Kids activities......it's a personal choice. Your kid does not need to go to an insane amount of activities to learn different skills. I had a colleague of mine that used to complain about his weekend taxi'ing his son around for hockey and how expensive it is. I listened for years till one day I got sick of it and ask him how GOOD his son is in hockey? What's the ROI? He was so taken aback by my question and gave the generic one (that's also posted many time here as well) that it's building teamwork skills, learning to collaborate, life skills, endurance even though he's not THAT good in hockey etc. So I asked him if his son is STILL learning teamwork, collaboration, endurance after 10+ years while sucking his bank account dry? Sorry but if 10+ years and those are still just skills his son is gaining....'sigh' go chase after a sport or hobby that's actually something this child excels at vs be mediocre at something just cause everyone else is doing it and it's an 'activity'.
Deal Fanatic
Feb 9, 2009
9196 posts
6760 upvotes
fogetmylogin wrote: Well if demanding and successful means a high salary there is a lot of help you can get. A nanny is a great investment. Especially for the picking them up and making dinner part of your list. Reading to them and putting them to bed is key time. Lot's of uber successful people make sure to be there most nights in the 7-9 period. They then come back online and work more. Same in the morning. I got emails from a previous boss starting at 5 am. She is a single mom with no dad in the picture and goes offline 7-8 am or so and the same in the evening. Full-time nanny even though kids are in school means most of the mundane tasks are taken care of.

As for clubs and the like I don't see how that is priority when you have a youngish family.
What life are you living if you're just working all the time? What is wrong with people wasting their entire lives working and not getting to raise their kids and having some stranger do it...
Deal Expert
User avatar
Jul 5, 2004
24857 posts
4139 upvotes
setell wrote: +1
Also what is "successful" to you? All senior level colleagues of mine have a nanny. The nanny will do the pickups, some household chores, and/maybe dinner. They go home, eat together with kids then put them to bed. They are back online after the kids are sleeping. On days where there is a work event in the evening then nanny is there if they are a single parent. They also prefer two nannies to spread out risk that if their nanny gets sick they aren't screwed and pretty much a backup is available but those are my single parent colleagues and we're talking about VP+ levels at a large organization. You make it work and if you make enough then why on earth wouldn't you? For colleagues that don't have a nanny.....SAHM or SAHD. Usually the earning potential for the SAHM or SAHD is significantly lower so they essentially are putting all eggs in one basket. To let the breadwinner of the house go chase the money and provide for the family, the good old way.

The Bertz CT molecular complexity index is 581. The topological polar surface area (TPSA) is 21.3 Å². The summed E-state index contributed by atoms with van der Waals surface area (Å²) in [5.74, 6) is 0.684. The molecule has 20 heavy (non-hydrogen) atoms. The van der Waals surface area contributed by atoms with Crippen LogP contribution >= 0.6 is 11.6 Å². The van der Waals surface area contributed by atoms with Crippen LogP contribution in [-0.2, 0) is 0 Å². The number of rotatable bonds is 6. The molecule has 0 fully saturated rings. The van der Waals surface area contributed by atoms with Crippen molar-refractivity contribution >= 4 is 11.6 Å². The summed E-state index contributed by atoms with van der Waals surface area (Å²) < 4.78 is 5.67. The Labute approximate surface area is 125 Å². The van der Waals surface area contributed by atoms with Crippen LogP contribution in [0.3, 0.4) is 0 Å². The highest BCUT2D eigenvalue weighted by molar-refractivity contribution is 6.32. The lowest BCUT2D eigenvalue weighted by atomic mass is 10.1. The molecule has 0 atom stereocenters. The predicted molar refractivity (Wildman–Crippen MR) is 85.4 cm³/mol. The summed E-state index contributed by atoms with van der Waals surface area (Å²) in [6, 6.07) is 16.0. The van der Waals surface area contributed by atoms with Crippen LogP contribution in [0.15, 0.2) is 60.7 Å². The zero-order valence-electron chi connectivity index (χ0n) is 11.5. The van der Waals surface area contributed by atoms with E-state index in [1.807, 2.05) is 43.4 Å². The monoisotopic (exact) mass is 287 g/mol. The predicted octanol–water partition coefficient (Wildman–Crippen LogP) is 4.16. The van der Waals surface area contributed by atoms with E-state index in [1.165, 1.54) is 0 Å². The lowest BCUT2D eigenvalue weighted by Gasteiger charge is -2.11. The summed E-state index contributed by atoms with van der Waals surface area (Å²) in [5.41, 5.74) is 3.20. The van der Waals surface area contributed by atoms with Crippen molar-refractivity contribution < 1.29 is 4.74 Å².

Kids activities......it's a personal choice. Your kid does not need to go to an insane amount of activities to learn different skills. I had a colleague of mine that used to complain about his weekend taxi'ing his son around for hockey and how expensive it is. I listened for years till one day I got sick of it and ask him how GOOD his son is in hockey? What's the ROI? He was so taken aback by my question and gave the generic one (that's also posted many time here as well) that it's building teamwork skills, learning to collaborate, life skills, endurance even though he's not THAT good in hockey etc. So I asked him if his son is STILL learning teamwork, collaboration, endurance after 10+ years while sucking his bank account dry? Sorry but if 10+ years and those are still just skills his son is gaining....'sigh' go chase after a sport or hobby that's actually something this child excels at vs be mediocre at something just cause everyone else is doing it and it's an 'activity'.
Maybe the kid really enjoys it. It's not all about return on investment. Not everything is about money
Deal Fanatic
User avatar
Nov 13, 2010
6709 posts
1229 upvotes
Scarborough
We can’t imagine having someone stranger raise or care for our kids. Either you do it yourself or dont have kids if career is so damn important
Corporations dont give an eff. You could be their champion employee but you can be let go anytime.....for any reason or no reason

There is absolutely no reason to slave away and lose precious time with children. That nanny is doing it for money you really think they CARE for your child like you do?

If people dump their kids on nannies, guess what when you’re old they will dump you in old age homes with nannies and nannas too as they will dump you asap